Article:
Stars for a Day. Again

 Chinese Word of the Day:演员
(yǎn yuán) actor or actress; performer  

Today we enjoyed one of the perks of being foreigners in China.  We had speaking parts in an educational video for the hospitality industry.  Our boss at North American College of Jiangnan University set us up with the gig, and we were welcomed to the Nikko five star hotel in downtown Wuxi by Mr. Xu, who has been hired by the tourism department to produce a DVD to go along with an existing text book for hospitality workers.

Since the book is already in print, Mr. Xu did not have the authority to make any changes to any of the lines, which meant that we found ourselves speaking slightly Chinglish phrases with perfect native English accents.  Fortunately such phrases were few and not egregious.  Mr. Xu kept explaining that he couldn’t make any changes, obviously embarrassed by being forced to follow the text of the book exactly.

Picture:  Being an actor for a day at the Nikko hotel in downtown Wuxi, China

-Ruth Anderson photo

It was fun being a actors for a day. And not just extras moved around like furniture.  We had actual speaking parts.  Mind you, the lines were hard to make a meal out of.  Just how dramatic can one be with “I’d like to check in, please.” The most challenging part of the performance was juggling props, such as filling out a registration form for which no time had been allowed in the dialogue exchange.

For the afternoon we moved to a local radio station office building and sat in a sound proof room to record interminable audio of simple phrases like “I’m always at your service” and “You’re so kind. Thank you.”. By the end of this marathon session the thrill was definitely wearing off and I was back to working for the money.  Fortunately, the money was not bad for China.  Unfortunately we worked so efficiently that we were finished by 3:30pm and had to forfeit a third of the money, plus the free dinner, we were expecting to make by working a full day.  Shallow grounds for complaint.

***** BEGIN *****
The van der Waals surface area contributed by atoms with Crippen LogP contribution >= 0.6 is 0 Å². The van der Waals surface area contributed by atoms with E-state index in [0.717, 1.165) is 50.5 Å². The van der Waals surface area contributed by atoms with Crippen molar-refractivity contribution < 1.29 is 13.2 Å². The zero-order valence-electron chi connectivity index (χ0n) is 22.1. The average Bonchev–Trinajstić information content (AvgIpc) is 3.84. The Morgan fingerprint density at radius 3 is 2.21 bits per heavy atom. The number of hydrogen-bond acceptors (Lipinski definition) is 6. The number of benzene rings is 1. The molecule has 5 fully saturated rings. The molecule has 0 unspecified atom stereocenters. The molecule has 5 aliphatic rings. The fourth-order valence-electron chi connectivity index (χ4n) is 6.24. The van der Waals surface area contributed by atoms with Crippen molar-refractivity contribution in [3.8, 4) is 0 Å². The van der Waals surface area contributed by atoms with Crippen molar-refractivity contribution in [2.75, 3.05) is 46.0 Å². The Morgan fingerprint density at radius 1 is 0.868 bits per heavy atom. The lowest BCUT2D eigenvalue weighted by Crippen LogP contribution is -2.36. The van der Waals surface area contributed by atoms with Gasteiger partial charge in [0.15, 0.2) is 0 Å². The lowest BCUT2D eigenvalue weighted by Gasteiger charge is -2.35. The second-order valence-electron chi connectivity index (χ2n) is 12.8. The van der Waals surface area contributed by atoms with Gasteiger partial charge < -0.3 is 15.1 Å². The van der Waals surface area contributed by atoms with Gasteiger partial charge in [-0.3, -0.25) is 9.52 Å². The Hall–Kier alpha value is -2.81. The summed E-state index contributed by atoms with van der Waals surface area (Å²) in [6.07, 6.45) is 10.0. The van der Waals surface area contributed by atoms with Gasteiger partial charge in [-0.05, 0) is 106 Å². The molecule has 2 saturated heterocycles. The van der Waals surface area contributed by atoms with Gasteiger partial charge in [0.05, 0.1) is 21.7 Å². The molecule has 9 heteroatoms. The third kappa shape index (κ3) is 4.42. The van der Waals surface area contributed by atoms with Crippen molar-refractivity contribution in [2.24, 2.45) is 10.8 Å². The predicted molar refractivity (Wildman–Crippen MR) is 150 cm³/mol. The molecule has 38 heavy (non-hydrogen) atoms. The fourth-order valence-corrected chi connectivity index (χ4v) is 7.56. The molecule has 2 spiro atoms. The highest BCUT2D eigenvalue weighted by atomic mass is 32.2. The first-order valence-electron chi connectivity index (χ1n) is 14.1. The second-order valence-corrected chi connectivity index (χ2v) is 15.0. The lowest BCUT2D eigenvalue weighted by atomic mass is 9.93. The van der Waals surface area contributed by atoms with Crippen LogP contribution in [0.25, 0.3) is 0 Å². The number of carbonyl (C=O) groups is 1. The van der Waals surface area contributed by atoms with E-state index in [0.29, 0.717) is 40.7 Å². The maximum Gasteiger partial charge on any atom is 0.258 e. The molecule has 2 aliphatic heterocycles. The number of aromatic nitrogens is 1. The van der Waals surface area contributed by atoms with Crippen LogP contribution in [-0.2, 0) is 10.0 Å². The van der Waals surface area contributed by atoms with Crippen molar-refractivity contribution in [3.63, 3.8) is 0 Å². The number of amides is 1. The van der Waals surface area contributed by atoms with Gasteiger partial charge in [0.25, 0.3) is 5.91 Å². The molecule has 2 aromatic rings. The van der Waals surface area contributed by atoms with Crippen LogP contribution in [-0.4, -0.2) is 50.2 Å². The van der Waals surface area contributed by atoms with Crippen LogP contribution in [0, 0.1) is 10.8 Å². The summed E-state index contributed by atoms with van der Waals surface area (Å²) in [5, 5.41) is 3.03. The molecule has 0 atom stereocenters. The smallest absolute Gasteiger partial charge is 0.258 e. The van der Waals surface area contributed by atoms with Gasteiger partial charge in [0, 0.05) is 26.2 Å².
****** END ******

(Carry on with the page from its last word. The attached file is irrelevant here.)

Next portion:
It was raining when we finished the recording session.  Our sound man gave us a ride to the Blue Bar where we enjoyed a couple of tropi colladas and handed out one more of Panda’s brochures to a nice gentleman named Ed, the only other patron sitting at the bar.  That took us to 5:00pm and the time in Wuxi when it is impossible to hail a cab even if it isn’t raining, so we walked in the Scotch mist to another Starbucks and I swilled lattes until the cab shift change was finished and we could head for home.

This time we lucked into a cab driver who didn’t know where the university is.  Ruth showed him the map in her iPad and he spent several minutes talking to his dispatcher, or maybe just a friend, and we were away.  On the way home we practised “Gongxi Gongxi” the Chinese song we will sing at Joey’s wedding tomorrow, much to the amusement of our driver.

It’s not an exciting life, but it has variety and we do keep busy.

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